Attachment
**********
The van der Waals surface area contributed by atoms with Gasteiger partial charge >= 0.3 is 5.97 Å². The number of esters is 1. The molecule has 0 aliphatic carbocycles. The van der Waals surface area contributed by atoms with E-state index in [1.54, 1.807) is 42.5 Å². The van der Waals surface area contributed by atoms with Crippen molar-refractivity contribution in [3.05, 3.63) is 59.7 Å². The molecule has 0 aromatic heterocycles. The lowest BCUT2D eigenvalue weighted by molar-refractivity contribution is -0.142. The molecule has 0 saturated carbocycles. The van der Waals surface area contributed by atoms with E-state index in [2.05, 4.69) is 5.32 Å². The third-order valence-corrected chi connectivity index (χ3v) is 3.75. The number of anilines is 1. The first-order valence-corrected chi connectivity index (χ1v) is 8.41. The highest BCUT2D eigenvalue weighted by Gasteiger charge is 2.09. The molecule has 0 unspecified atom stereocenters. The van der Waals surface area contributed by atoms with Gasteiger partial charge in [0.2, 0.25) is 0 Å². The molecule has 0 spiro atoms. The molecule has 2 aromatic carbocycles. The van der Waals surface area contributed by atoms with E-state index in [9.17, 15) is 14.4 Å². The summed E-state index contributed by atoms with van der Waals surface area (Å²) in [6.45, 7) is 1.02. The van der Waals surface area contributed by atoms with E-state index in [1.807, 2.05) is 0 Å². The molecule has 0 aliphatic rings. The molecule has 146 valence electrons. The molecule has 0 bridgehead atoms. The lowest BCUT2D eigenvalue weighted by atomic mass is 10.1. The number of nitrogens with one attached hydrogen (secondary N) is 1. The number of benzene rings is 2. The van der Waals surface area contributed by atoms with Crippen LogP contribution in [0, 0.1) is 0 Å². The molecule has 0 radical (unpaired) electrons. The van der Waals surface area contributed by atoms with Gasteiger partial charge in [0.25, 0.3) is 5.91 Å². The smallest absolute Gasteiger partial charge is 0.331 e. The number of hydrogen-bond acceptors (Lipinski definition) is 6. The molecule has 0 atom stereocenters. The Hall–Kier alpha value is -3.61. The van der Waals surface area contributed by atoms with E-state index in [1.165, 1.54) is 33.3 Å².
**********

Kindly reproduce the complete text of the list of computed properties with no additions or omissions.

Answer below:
The van der Waals surface area contributed by atoms with Gasteiger partial charge >= 0.3 is 5.97 Å². The number of esters is 1. The molecule has 0 aliphatic carbocycles. The van der Waals surface area contributed by atoms with E-state index in [1.54, 1.807) is 42.5 Å². The van der Waals surface area contributed by atoms with Crippen molar-refractivity contribution in [3.05, 3.63) is 59.7 Å². The molecule has 0 aromatic heterocycles. The lowest BCUT2D eigenvalue weighted by molar-refractivity contribution is -0.142. The molecule has 0 saturated carbocycles. The van der Waals surface area contributed by atoms with E-state index in [2.05, 4.69) is 5.32 Å². The third-order valence-corrected chi connectivity index (χ3v) is 3.75. The number of anilines is 1. The first-order valence-corrected chi connectivity index (χ1v) is 8.41. The highest BCUT2D eigenvalue weighted by Gasteiger charge is 2.09. The molecule has 0 unspecified atom stereocenters. The van der Waals surface area contributed by atoms with Gasteiger partial charge in [0.2, 0.25) is 0 Å². The molecule has 0 spiro atoms. The molecule has 2 aromatic carbocycles. The van der Waals surface area contributed by atoms with E-state index in [9.17, 15) is 14.4 Å². The summed E-state index contributed by atoms with van der Waals surface area (Å²) in [6.45, 7) is 1.02. The van der Waals surface area contributed by atoms with E-state index in [1.807, 2.05) is 0 Å². The molecule has 0 aliphatic rings. The molecule has 146 valence electrons. The molecule has 0 bridgehead atoms. The lowest BCUT2D eigenvalue weighted by atomic mass is 10.1. The number of nitrogens with one attached hydrogen (secondary N) is 1. The number of benzene rings is 2. The van der Waals surface area contributed by atoms with Crippen LogP contribution in [0, 0.1) is 0 Å². The molecule has 0 radical (unpaired) electrons. The van der Waals surface area contributed by atoms with Gasteiger partial charge in [0.25, 0.3) is 5.91 Å². The smallest absolute Gasteiger partial charge is 0.331 e. The number of hydrogen-bond acceptors (Lipinski definition) is 6. The molecule has 0 atom stereocenters. The Hall–Kier alpha value is -3.61. The van der Waals surface area contributed by atoms with E-state index in [1.165, 1.54) is 33.3 Å².